In two weeks, my son – my firstborn – turns seven. There is a photo that my husband took only a few hours after he was born, where my baby boy and I are staring into each other’s eyes. When I look at that photo I remember exactly how I felt when it was taken. I had become a mother. It’s the most incredible, overwhelming and emotional time in a woman’s life and the birth of your children are memories that stay with you for the rest of your life.
I’ll be honest with you; it was a bitch of a labour. As much as I yearned for an ecstatic, intervention-free birth, it was not meant to be. I was at the end of 42 weeks and not a sign of Bamba’s (our nickname for bub) arrival. I agreed to an induction, although I had a feeling it would be an uphill journey all the way – which it was.
I was induced on a Thursday morning and Bamba finally made his grand entrance earth side in the wee hours of Saturday morning. I pretty much ended up with every intervention under the sun, bar a Caesarean section. However, in hindsight, the induction was the right call I believe. I remember the midwife showing me my placenta. It was pale and grey and clearly showing signs of calcification. It had well and truly done its job and despite my little boy’s clear preference for life inside the womb, he had to come out.
Exactly a year and a week later, I was labouring in the birthing suite literally next door to the one I gave birth to my son in. I was experiencing a serious case of déjà vu. My daughter made a significantly swifter entry to the world and six years on, she is still my rambunctious Duracell Bunny, barely ever stopping to take a breath.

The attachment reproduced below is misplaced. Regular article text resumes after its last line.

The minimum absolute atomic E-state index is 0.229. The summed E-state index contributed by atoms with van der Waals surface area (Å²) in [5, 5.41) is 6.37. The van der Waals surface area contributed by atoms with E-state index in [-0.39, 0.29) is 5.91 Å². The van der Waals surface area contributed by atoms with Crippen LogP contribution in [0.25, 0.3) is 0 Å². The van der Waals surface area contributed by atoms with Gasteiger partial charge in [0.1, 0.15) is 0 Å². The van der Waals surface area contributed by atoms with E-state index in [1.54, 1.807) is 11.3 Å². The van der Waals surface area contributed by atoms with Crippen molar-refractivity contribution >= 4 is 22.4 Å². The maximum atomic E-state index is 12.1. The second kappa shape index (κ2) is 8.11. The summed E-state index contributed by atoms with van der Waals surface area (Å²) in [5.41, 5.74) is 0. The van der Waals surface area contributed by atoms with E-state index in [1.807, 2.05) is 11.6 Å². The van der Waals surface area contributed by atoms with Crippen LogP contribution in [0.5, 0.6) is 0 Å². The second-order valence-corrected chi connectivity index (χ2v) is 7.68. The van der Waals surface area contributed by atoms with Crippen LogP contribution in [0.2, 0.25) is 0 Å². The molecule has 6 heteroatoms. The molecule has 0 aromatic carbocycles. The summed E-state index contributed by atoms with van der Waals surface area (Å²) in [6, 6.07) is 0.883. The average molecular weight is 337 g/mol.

If someone had told me just a few years ago that I would become a childbirth educator, I would have laughed hysterically. Until that point, I’d spent most of my professional life working in the performing arts as a marketing specialist. But becoming a mother changed everything. It changed me.
When I was pregnant with my son, my husband and I attended a Lamaze childbirth class. We were living in Israel at the time and I was incredibly nervous about giving birth, especially so far from Australia and my family. The course we attended was a fantastic preparation for us and I approached my birth with confidence and knowledge, which was a damn good thing considering how utterly pear-shaped my labour ended up becoming.
When my daughter was around nine months old I began my training to become a Lamaze Certified Childbirth Educator – with the same wonderful woman whose childbirth class I had attended just a couple of years earlier. I was part of the first group of Israeli Lamaze childbirth educator trainees, and a more diverse group of women you have never come across. Young, old, religious, secular, Jewish, Palestinian… We were truly a microcosm of modern-day Israel.